A Firsthand Account of Finding Nature on a U.S. Military Base

War is unnatural. Or so I thought as I sat in a tactical operations center in northeastern Afghanistan while deployed in support of Operation Enduring Freedom in 2014. As an American soldier with boots on the ground in Afghanistan, nothing felt natural, especially not the military base surrounding me. Removed from my home in Wisconsin, nature never felt more absent from my life than it did in Mazar-i-Sharif. I spent much of my deployment yearning to return to Wisconsin’s green landscapes of forests and farms, daydreaming about kayaking in the Apostle Islands and cross-country skiing across Lake Mendota. To me, nature was a pristine undisturbed environment of leisure far removed from crowded man-made environments like the front lines in Central Asia. But that is only one, idealized version of nature. I have since come to rethink what nature really means and my place within it. As environmental historian William Cronon claims, nature is “not nearly so natural as it seems. Instead, it is a profoundly human construction.”

a helicopter flies over a city arranged in a circular pattern and a grove of trees

A UH-60 Blackhawk helicopter flies over the city of Balkh while conducting a mission in Balkh province, Afghanistan 2014. Photo by author, Kate Alfin.

Nature was everywhere in the American military environment in Afghanistan, even if I had initially failed to see it. This disconnect between my belief in my “unnatural” position in war and ideas of nature and the environment is problematic. The notion that soldiers and armies are not of the natural world has historically shaped how militaries engage with the environment.

Military actions affect human health, local landscapes, and global ecology.

Military leaders primarily interpret nature, landscapes, and the environment as obstacles to combat operations. Nature is something to be utilized, overcome, or conquered, not something to relate to and see oneself within.1 Such an ideology privileges short-term exploitation of the natural world over anticipating the long-term environmental consequences of conflicts. This precludes militaries from recognizing how their actions affect human health, local landscapes, and global ecology, and how these in turn influence military readiness and operations.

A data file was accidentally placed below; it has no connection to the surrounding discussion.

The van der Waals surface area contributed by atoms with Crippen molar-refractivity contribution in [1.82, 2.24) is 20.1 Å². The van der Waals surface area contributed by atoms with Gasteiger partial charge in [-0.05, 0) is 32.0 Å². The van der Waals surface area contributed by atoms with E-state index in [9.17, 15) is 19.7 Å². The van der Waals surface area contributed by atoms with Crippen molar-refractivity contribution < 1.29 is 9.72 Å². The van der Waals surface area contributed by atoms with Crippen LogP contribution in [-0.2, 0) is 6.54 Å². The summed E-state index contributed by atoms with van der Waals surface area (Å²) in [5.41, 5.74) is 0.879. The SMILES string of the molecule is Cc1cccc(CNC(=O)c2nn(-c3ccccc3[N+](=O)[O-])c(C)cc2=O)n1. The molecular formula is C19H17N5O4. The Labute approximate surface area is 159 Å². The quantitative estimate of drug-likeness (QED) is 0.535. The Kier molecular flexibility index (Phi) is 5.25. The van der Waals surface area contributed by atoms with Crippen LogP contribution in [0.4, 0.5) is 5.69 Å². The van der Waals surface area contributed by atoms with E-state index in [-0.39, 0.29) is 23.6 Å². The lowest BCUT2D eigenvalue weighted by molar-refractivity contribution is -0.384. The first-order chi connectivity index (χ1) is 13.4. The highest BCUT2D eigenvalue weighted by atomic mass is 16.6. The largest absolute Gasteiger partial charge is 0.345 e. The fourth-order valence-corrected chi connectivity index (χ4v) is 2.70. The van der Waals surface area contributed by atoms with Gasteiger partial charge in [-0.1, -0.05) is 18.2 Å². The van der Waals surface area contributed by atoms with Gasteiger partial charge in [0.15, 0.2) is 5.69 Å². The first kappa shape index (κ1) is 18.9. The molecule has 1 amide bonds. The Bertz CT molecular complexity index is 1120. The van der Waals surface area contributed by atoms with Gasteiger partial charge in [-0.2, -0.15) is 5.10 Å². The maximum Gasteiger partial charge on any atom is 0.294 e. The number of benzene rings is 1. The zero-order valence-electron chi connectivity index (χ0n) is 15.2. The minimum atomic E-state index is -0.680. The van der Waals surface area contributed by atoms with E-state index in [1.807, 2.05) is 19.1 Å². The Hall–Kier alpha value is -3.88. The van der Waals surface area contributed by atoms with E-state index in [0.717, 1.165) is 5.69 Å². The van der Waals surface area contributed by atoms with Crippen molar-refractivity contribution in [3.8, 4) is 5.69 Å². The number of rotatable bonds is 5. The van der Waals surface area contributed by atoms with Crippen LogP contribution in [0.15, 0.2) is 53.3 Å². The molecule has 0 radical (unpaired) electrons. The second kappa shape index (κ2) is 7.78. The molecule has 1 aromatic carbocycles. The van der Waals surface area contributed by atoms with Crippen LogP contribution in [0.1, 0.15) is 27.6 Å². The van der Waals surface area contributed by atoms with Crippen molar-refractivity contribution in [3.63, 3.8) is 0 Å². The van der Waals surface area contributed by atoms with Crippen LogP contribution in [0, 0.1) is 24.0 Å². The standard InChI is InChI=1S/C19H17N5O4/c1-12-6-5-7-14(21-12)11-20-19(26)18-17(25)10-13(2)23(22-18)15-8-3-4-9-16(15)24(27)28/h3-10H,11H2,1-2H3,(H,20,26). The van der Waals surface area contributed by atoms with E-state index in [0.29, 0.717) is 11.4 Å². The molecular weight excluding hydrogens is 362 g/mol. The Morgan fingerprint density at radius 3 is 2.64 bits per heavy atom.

In the U.S. Army, the tactical operations center is the hub of a task force’s command post that coordinates, controls, and communicates operations.2 A commissioned officer, known as the “battle captain,” is responsible for the operation of the tactical operations center and its staff functions. I spent my tenure in Mazar-i-Sharif as a battle captain for an aviation task force, charged with coordinating aviation assets with ground units, conducting mission briefings, and tracking task force aircraft as they operated across northeastern Afghanistan. Made from imported cost-effective plywood, the tactical operations center’s structure implies expediency. Plywood structures require less time to construct and maintain than the local structures of mud and concrete that make up Afghanistan’s vernacular landscape. At first glance, the tactical operations center appears to be an environment of only human activity. But it is in fact part and parcel of the natural world.

a plywood building mid-construction with a pile of plywood next to it

U.S. Soldiers build a tactical operation center, Afghanistan, August 2013. Photo by Spc. Chenee Brooks/U.S. Army.

I encountered nature daily while working at my swivel chair in Afghanistan. Rocks and gravel are continuously dragged inside when caught between the treads of soldiers’ boots. Weeds also sprout around the building, taking advantage of the disturbed ground and moisture from the cooled air of the air conditioners and leaking latrines.

three men dressed in combat gear with a dog standing in front of them

Marines, Afghanistan, May 2011. Photo by Lance Cpl Keith R. Durao/U.S. Marine Corps.